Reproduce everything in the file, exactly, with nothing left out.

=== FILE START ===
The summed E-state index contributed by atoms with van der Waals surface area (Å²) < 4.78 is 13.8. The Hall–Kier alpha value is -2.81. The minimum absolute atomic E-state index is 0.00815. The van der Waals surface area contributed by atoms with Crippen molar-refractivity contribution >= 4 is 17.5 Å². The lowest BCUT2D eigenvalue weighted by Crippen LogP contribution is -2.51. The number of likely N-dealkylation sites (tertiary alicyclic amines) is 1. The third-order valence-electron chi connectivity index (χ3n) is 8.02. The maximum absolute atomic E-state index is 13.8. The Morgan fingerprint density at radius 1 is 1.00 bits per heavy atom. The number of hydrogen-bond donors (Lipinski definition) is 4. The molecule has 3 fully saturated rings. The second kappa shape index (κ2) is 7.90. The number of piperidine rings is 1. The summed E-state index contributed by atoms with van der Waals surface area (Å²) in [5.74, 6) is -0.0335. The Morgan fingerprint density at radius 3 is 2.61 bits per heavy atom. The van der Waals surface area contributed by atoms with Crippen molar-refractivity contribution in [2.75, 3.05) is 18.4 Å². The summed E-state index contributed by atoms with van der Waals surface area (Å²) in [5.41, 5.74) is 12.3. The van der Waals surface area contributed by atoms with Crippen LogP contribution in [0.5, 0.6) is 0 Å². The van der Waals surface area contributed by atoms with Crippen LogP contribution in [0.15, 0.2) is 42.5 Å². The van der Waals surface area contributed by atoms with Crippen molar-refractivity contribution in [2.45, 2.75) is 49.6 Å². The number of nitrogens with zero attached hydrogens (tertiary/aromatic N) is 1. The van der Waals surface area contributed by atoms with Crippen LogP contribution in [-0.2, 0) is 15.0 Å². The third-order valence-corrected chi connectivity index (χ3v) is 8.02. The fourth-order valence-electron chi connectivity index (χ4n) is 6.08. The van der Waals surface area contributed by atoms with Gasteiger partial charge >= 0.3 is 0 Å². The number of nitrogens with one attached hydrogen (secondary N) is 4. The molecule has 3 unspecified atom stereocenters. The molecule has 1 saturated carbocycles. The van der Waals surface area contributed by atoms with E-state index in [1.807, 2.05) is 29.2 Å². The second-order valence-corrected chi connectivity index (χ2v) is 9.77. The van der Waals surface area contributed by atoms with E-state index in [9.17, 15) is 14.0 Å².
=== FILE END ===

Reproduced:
The summed E-state index contributed by atoms with van der Waals surface area (Å²) < 4.78 is 13.8. The Hall–Kier alpha value is -2.81. The minimum absolute atomic E-state index is 0.00815. The van der Waals surface area contributed by atoms with Crippen molar-refractivity contribution >= 4 is 17.5 Å². The lowest BCUT2D eigenvalue weighted by Crippen LogP contribution is -2.51. The number of likely N-dealkylation sites (tertiary alicyclic amines) is 1. The third-order valence-electron chi connectivity index (χ3n) is 8.02. The maximum absolute atomic E-state index is 13.8. The Morgan fingerprint density at radius 1 is 1.00 bits per heavy atom. The number of hydrogen-bond donors (Lipinski definition) is 4. The molecule has 3 fully saturated rings. The second kappa shape index (κ2) is 7.90. The number of piperidine rings is 1. The summed E-state index contributed by atoms with van der Waals surface area (Å²) in [5.74, 6) is -0.0335. The Morgan fingerprint density at radius 3 is 2.61 bits per heavy atom. The van der Waals surface area contributed by atoms with Crippen molar-refractivity contribution in [2.75, 3.05) is 18.4 Å². The summed E-state index contributed by atoms with van der Waals surface area (Å²) in [5.41, 5.74) is 12.3. The van der Waals surface area contributed by atoms with Crippen LogP contribution in [0.5, 0.6) is 0 Å². The van der Waals surface area contributed by atoms with Crippen LogP contribution in [0.15, 0.2) is 42.5 Å². The van der Waals surface area contributed by atoms with Crippen molar-refractivity contribution in [2.45, 2.75) is 49.6 Å². The number of nitrogens with zero attached hydrogens (tertiary/aromatic N) is 1. The van der Waals surface area contributed by atoms with Crippen LogP contribution in [-0.2, 0) is 15.0 Å². The third-order valence-corrected chi connectivity index (χ3v) is 8.02. The fourth-order valence-electron chi connectivity index (χ4n) is 6.08. The van der Waals surface area contributed by atoms with Gasteiger partial charge >= 0.3 is 0 Å². The number of nitrogens with one attached hydrogen (secondary N) is 4. The molecule has 3 unspecified atom stereocenters. The molecule has 1 saturated carbocycles. The van der Waals surface area contributed by atoms with E-state index in [1.807, 2.05) is 29.2 Å². The second-order valence-corrected chi connectivity index (χ2v) is 9.77. The van der Waals surface area contributed by atoms with E-state index in [9.17, 15) is 14.0 Å².